Hurricane Hilary Threatens Unprecedented Flooding in Southern California

Meteorologists and officials are growing increasingly concerned as Hurricane Hilary’s trajectory takes it on a rare path over the southwestern

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Meteorologists and officials are growing increasingly concerned as Hurricane Hilary’s trajectory takes it on a rare path over the southwestern United States and parts of California. This unusual route has prompted the issuance of the first-ever tropical storm watch for California, signaling the potential for a prolific onslaught of flooding rainfall.

The potential ramifications are staggering, with Hilary projected to unleash an extraordinary volume of rainfall, potentially exceeding a year’s worth of precipitation in regions spanning California, Nevada, and Arizona. This dire threat has propelled parts of California into a rarely seen Level 4 (highest level) risk category for excessive rainfall. Remarkably, this marks the first instance of a Level 4 threat being declared for Southern California.

As of Friday afternoon, Hurricane Hilary was a formidable Category 4 hurricane, positioned about 325 miles south of Cabo San Lucas, Mexico. Sustained winds reached 130 mph, accompanied by even stronger gusts, according to the National Hurricane Center.

What sets this hurricane apart is its astonishing rapid intensification from a tropical storm to a Category 4 hurricane within a mere 24 hours between Thursday and Friday. The intensity is projected to persist as Hilary approaches Mexico’s Baja California peninsula through Saturday.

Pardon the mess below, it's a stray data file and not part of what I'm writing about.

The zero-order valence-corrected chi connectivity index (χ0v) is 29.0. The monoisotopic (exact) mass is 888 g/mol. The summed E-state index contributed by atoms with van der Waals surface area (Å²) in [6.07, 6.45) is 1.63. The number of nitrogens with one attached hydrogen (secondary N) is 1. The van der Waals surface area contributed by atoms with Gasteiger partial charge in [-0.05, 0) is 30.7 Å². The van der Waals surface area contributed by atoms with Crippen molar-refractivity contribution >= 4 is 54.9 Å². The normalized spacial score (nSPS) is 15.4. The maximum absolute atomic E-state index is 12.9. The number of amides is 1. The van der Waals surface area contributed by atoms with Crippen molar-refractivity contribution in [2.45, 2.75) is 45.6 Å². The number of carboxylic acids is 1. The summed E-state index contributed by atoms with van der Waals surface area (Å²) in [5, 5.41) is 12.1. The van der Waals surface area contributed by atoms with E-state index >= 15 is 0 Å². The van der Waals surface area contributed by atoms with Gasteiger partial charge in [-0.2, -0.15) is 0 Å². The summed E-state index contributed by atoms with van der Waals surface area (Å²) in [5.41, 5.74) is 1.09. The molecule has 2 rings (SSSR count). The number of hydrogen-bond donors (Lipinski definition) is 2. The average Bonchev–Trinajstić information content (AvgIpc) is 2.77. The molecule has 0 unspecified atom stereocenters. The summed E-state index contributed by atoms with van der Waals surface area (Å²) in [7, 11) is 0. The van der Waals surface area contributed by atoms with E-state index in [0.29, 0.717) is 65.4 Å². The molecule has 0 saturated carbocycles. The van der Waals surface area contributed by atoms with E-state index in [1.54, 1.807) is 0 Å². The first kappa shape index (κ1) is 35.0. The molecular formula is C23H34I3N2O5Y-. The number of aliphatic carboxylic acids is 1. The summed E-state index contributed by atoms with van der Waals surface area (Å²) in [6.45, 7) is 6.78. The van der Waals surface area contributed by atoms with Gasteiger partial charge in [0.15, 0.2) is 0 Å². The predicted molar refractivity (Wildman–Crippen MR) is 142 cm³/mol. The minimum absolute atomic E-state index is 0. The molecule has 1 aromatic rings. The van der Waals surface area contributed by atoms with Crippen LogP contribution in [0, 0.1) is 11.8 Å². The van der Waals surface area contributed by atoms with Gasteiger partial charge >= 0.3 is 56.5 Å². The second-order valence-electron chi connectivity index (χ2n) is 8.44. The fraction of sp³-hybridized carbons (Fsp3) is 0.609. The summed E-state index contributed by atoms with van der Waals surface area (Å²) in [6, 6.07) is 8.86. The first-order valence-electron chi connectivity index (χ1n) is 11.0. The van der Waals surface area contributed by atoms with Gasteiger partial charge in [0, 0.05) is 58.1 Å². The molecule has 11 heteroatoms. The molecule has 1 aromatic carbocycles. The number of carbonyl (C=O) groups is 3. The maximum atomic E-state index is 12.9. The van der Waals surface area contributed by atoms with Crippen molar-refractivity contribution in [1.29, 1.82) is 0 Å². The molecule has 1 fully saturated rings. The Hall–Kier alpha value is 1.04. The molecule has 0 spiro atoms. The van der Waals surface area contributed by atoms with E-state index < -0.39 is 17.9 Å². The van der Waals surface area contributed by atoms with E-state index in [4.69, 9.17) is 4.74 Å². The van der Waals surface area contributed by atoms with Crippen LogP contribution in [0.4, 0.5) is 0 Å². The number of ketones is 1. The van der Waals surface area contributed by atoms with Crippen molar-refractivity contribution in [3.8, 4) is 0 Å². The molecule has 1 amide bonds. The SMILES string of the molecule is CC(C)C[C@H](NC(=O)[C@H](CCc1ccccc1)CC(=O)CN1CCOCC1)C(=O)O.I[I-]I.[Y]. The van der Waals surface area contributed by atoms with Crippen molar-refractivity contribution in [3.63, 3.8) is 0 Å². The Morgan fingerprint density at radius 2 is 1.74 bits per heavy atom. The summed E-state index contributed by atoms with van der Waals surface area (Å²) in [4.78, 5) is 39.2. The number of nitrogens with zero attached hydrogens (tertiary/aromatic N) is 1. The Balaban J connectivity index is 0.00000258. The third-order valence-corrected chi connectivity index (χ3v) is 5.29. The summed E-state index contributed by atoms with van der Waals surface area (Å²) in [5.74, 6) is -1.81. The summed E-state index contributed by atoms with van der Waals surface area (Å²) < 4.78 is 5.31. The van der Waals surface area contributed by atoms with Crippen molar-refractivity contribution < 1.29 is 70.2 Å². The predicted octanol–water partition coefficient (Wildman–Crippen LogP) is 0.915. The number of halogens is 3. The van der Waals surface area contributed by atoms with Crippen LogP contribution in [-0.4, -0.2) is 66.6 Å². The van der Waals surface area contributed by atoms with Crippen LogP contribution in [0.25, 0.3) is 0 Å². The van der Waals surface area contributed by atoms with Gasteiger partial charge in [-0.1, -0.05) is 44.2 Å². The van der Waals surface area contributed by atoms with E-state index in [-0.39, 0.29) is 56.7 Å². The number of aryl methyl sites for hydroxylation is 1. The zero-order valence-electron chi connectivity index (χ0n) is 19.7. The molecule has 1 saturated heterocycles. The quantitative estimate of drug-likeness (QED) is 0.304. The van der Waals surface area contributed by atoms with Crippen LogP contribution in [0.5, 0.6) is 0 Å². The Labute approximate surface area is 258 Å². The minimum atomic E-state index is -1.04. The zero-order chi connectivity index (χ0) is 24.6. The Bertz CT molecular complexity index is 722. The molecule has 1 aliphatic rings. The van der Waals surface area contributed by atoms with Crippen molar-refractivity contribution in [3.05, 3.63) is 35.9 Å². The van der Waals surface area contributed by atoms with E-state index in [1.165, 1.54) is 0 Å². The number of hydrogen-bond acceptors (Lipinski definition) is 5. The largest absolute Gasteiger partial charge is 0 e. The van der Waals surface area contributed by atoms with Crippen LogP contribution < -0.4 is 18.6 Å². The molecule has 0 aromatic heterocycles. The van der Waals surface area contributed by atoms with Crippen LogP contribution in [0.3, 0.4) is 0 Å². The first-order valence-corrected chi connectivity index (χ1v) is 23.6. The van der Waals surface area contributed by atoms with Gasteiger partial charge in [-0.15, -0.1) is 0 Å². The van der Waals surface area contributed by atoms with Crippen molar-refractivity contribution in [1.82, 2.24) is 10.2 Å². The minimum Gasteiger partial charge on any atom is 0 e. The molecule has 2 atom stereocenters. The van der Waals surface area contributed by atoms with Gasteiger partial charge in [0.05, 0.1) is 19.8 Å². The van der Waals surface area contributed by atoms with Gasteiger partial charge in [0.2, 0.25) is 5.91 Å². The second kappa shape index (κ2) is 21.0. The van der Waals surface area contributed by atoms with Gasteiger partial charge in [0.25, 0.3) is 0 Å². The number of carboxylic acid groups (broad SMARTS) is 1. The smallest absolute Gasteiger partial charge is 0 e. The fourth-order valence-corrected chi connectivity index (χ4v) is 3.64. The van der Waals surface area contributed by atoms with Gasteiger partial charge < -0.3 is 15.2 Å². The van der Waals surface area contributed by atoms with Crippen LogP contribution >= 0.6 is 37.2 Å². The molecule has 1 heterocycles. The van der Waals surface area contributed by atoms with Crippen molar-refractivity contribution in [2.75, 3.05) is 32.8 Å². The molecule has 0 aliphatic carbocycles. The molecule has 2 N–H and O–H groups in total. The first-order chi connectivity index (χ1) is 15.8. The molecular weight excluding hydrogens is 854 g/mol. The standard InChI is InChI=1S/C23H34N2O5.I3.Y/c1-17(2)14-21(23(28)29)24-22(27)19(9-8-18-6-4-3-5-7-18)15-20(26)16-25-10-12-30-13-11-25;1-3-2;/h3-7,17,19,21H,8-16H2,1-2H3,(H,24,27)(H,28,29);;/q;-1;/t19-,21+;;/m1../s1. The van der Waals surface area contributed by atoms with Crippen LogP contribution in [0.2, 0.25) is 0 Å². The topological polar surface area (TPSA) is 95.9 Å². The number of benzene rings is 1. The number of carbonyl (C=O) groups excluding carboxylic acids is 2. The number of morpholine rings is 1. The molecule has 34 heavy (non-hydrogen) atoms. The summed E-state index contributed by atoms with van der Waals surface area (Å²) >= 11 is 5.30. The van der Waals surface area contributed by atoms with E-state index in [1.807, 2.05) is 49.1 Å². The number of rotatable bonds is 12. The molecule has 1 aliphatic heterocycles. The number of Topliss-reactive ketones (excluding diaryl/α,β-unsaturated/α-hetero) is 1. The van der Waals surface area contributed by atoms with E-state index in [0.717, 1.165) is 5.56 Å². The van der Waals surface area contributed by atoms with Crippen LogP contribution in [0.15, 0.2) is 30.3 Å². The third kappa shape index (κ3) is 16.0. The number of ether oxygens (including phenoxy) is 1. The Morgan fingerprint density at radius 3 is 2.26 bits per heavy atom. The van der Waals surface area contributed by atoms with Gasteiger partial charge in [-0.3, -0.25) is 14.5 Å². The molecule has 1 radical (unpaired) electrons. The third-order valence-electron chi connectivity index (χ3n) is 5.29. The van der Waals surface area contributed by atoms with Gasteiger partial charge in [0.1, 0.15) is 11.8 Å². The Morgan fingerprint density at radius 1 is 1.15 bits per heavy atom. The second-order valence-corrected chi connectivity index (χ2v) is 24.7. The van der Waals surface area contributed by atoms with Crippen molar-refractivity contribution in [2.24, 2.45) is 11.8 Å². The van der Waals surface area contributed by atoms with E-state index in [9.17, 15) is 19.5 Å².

Forecasts have prompted the issuance of hurricane and tropical storm watches and warnings spanning Baja California, extending northward to include the Los Angeles area and reaching as far as Point Mugu in Ventura County. The hurricane’s path and its associated threats remain variable, with slight deviations potentially altering the prognosis for both intense rainfall and high winds.

Compounding the urgency, Hilary is progressing at a swifter pace than anticipated, indicating that Mexico and California could experience impacts sooner than initially predicted. Present projections place the core of the hurricane in close proximity to the central portion of Baja California on Saturday night, followed by inland movement over southern California by Sunday night.

The National Hurricane Center also highlights the likelihood of strong winds and heavy rainfall striking areas well before the hurricane’s center makes landfall.

Considering the prospect of Hilary making landfall in Mexico and crossing into California, the likelihood of a tropical storm making landfall in California looms as an unusual possibility. Data from the National Oceanic and Atmospheric Administration suggests that such an event has not occurred in nearly 84 years.

The issuance of the inaugural tropical storm watch for parts of Southern California underscores the gravity of the situation, extending from the California/Mexico border to the Orange County/Los Angeles County line.

The hurricane center emphasizes the escalating risk of significant wind impacts, particularly in regions characterized by mountainous terrain across the northern stretches of the Baja California Peninsula and the Southwestern United States.

Preparations for substantial flooding are underway in the Southwest, as Hilary is expected to experience considerable weakening before reaching Southern California and adjacent regions. Irrespective of its diminished strength, the storm’s influence is projected to amplify heavy rainfall and heighten the potential for flooding.

Anticipated heavy rainfall is poised to affect the Southwest starting on Saturday and persisting into early next week, with the most intense deluges forecasted for Sunday and Monday.

The unprecedented peril posed by the elevated risk of excessive rainfall is profound. High-risk situations of this nature are rare, occurring on less than 4% of days on average each year. However, they account for a staggering 83% of flood-related damage and 39% of flood-related fatalities, as underscored by research from the Weather Prediction Center.

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